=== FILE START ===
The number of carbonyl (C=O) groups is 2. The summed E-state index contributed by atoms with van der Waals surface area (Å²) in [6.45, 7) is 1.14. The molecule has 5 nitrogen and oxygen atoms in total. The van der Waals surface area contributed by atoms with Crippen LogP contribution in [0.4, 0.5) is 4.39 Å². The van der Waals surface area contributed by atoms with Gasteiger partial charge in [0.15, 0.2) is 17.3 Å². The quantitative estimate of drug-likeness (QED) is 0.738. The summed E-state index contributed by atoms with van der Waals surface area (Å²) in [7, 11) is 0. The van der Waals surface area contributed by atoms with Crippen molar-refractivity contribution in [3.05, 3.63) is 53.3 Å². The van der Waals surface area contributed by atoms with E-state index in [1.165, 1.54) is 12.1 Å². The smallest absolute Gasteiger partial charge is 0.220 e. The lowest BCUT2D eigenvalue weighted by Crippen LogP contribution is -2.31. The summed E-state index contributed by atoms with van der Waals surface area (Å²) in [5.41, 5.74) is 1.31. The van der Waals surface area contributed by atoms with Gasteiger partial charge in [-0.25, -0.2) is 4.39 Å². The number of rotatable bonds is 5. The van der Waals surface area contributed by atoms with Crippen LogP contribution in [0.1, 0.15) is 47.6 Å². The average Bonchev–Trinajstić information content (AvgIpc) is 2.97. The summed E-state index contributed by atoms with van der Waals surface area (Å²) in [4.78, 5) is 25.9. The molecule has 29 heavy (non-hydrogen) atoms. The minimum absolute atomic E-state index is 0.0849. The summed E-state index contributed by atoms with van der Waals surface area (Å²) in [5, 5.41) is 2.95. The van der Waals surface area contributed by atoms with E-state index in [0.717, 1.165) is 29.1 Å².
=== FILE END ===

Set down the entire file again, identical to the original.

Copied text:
The number of carbonyl (C=O) groups is 2. The summed E-state index contributed by atoms with van der Waals surface area (Å²) in [6.45, 7) is 1.14. The molecule has 5 nitrogen and oxygen atoms in total. The van der Waals surface area contributed by atoms with Crippen LogP contribution in [0.4, 0.5) is 4.39 Å². The van der Waals surface area contributed by atoms with Gasteiger partial charge in [0.15, 0.2) is 17.3 Å². The quantitative estimate of drug-likeness (QED) is 0.738. The summed E-state index contributed by atoms with van der Waals surface area (Å²) in [7, 11) is 0. The van der Waals surface area contributed by atoms with Crippen molar-refractivity contribution in [3.05, 3.63) is 53.3 Å². The van der Waals surface area contributed by atoms with E-state index in [1.165, 1.54) is 12.1 Å². The smallest absolute Gasteiger partial charge is 0.220 e. The lowest BCUT2D eigenvalue weighted by Crippen LogP contribution is -2.31. The summed E-state index contributed by atoms with van der Waals surface area (Å²) in [5.41, 5.74) is 1.31. The van der Waals surface area contributed by atoms with Gasteiger partial charge in [-0.25, -0.2) is 4.39 Å². The number of rotatable bonds is 5. The van der Waals surface area contributed by atoms with Crippen LogP contribution in [0.1, 0.15) is 47.6 Å². The average Bonchev–Trinajstić information content (AvgIpc) is 2.97. The summed E-state index contributed by atoms with van der Waals surface area (Å²) in [4.78, 5) is 25.9. The molecule has 29 heavy (non-hydrogen) atoms. The minimum absolute atomic E-state index is 0.0849. The summed E-state index contributed by atoms with van der Waals surface area (Å²) in [5, 5.41) is 2.95. The van der Waals surface area contributed by atoms with E-state index in [0.717, 1.165) is 29.1 Å².